# Field resulting from line charge

1. May 28, 2006

### DFWDraco76

A continuous line of charge lies along the x axis, extending from $$-x_{0}{$$ to $$-\infty$$. The line carries a uniform linear charge density $$\lambda_{0}$$. What is E, the magnitude of the electric field, at the origin?

Use the symbols $$\lambda_{0}, x_{0}$$ and k (for the Coulomb constant) to enter your answer.

Ok so I'm 99% sure I've got the correct answer, but for some reason the *#!\$ website we have to use to enter the answers is not accepting it. So before I blow a gasket over it I wanted to make sure the answer is correct.

Since we're looking for the magnitude of the field it's easier for me to flip it over to the +x axis.

Basically it comes down to integrating E =
$$\int_x_{0}^\infty \frac{k\lambda_{0}}{(x=x_{0})^2$$, which, if I've done it correctly, comes to $$\frac{k\lambda_{0}}{2x_{0}}$$.

Ah I can't get the latex right. integral from x_not to infinity of (k lambda_not) / (x_not + x)^2 dx.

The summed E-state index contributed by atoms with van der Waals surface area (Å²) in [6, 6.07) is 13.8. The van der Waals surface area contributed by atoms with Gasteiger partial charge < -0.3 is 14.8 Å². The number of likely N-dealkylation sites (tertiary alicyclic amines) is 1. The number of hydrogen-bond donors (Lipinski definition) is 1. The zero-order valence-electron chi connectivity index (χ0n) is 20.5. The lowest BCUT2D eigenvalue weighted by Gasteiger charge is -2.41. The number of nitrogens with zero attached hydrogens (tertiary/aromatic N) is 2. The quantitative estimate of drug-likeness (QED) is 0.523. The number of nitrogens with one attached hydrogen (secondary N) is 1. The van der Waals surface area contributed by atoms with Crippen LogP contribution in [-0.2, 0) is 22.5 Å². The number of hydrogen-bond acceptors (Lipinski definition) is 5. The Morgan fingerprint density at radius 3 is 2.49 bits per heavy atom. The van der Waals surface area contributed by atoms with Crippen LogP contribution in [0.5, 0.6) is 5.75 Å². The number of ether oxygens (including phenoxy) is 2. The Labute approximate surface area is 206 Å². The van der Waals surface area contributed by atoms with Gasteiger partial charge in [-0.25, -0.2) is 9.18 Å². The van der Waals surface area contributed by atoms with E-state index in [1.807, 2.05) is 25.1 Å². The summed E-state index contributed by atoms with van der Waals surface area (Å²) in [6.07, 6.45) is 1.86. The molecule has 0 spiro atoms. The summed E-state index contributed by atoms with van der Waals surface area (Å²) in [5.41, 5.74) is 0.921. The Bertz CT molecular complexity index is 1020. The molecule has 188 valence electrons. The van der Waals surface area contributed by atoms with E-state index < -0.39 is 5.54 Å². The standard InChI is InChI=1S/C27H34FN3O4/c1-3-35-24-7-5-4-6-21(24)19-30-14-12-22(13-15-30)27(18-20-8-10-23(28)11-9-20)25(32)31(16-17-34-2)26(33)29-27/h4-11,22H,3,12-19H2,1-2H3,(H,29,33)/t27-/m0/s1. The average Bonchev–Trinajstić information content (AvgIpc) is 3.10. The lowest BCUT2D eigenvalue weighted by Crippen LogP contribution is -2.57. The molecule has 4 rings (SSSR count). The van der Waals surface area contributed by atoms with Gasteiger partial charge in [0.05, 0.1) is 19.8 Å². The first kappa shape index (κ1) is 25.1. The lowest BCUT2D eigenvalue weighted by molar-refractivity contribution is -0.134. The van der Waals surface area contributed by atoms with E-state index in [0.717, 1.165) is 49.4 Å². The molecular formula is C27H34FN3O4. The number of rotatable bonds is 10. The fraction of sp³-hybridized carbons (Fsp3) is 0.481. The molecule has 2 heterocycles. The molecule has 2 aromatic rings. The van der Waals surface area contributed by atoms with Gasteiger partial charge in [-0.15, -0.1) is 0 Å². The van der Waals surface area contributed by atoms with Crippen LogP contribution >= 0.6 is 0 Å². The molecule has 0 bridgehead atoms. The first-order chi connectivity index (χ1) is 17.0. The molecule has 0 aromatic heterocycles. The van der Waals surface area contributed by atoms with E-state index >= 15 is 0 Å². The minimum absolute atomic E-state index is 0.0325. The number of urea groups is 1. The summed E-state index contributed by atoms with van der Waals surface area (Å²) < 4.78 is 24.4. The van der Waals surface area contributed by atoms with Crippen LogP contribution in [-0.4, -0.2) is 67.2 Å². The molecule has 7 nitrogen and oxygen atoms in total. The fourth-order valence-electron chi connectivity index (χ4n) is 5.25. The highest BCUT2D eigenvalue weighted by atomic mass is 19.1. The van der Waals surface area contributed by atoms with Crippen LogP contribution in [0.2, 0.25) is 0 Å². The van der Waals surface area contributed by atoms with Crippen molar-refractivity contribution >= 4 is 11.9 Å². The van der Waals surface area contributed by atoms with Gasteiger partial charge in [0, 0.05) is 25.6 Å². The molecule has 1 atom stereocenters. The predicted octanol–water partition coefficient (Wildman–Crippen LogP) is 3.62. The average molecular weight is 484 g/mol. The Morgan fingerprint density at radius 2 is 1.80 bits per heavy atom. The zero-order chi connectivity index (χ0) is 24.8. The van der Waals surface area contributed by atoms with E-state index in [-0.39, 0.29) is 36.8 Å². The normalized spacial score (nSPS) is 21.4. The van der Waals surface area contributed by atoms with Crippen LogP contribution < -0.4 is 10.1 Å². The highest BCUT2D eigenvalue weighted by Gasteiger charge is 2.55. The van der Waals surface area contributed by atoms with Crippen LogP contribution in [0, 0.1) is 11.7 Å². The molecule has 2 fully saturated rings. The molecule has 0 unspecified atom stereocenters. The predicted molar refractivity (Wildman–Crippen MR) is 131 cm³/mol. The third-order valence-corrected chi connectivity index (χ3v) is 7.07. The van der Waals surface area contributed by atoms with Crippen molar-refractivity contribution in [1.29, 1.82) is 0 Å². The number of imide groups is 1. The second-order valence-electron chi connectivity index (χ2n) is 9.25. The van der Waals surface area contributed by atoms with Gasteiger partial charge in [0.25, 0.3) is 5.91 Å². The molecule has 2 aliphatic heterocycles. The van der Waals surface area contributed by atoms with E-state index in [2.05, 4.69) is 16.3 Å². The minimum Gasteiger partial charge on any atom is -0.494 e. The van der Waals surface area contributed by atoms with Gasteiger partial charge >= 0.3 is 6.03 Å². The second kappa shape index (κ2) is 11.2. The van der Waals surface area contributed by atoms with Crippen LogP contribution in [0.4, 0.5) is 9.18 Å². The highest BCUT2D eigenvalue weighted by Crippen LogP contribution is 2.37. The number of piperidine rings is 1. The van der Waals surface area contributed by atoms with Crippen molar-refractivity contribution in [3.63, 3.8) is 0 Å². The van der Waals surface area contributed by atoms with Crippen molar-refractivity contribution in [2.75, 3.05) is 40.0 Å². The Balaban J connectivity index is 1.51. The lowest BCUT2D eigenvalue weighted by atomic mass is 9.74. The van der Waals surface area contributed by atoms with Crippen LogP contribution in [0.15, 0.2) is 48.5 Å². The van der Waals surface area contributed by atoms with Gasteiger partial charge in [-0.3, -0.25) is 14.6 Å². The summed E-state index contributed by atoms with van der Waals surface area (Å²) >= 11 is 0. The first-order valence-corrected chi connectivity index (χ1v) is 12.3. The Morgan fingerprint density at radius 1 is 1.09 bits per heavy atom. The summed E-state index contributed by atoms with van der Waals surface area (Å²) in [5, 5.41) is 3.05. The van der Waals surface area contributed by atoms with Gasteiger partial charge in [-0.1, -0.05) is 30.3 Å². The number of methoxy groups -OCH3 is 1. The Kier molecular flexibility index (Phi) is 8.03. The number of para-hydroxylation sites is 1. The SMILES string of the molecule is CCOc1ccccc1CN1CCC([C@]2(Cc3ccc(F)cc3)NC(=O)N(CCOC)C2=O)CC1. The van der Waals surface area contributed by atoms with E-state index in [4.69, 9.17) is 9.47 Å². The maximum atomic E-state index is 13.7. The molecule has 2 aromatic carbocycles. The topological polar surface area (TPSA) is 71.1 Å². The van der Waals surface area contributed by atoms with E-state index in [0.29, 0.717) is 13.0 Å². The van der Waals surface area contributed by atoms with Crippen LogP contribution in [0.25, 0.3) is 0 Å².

Is that correct?

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On a side note - I'm new to the site and am still learning how to use latex. why is it that when you click "preview post" you can't see the result of the latex code? Unless I'm missing something, I have to actually post before I can see if I've made a mistake. Is that right?

Last edited: May 28, 2006
2. May 29, 2006

### maverick280857

I can't see your TeX...so I'll just describe the correct way of solving this. The answer seems correct by the way.

Consider an elemental charge dq at a distance x from the origin. Clearly $dq=\lambda dx$. The field due to this dq is directed towards the +x axis (assuming its all positve charge) and is given by

$$dE = \frac{k \lambda dx}{x^2}$$

Now all you have to do is integrate from $x=-x_{0}$ to $x=-\infty$. This is probably what you did...I just threw in the solution just in case you have a doubt.

Cheers
Vivek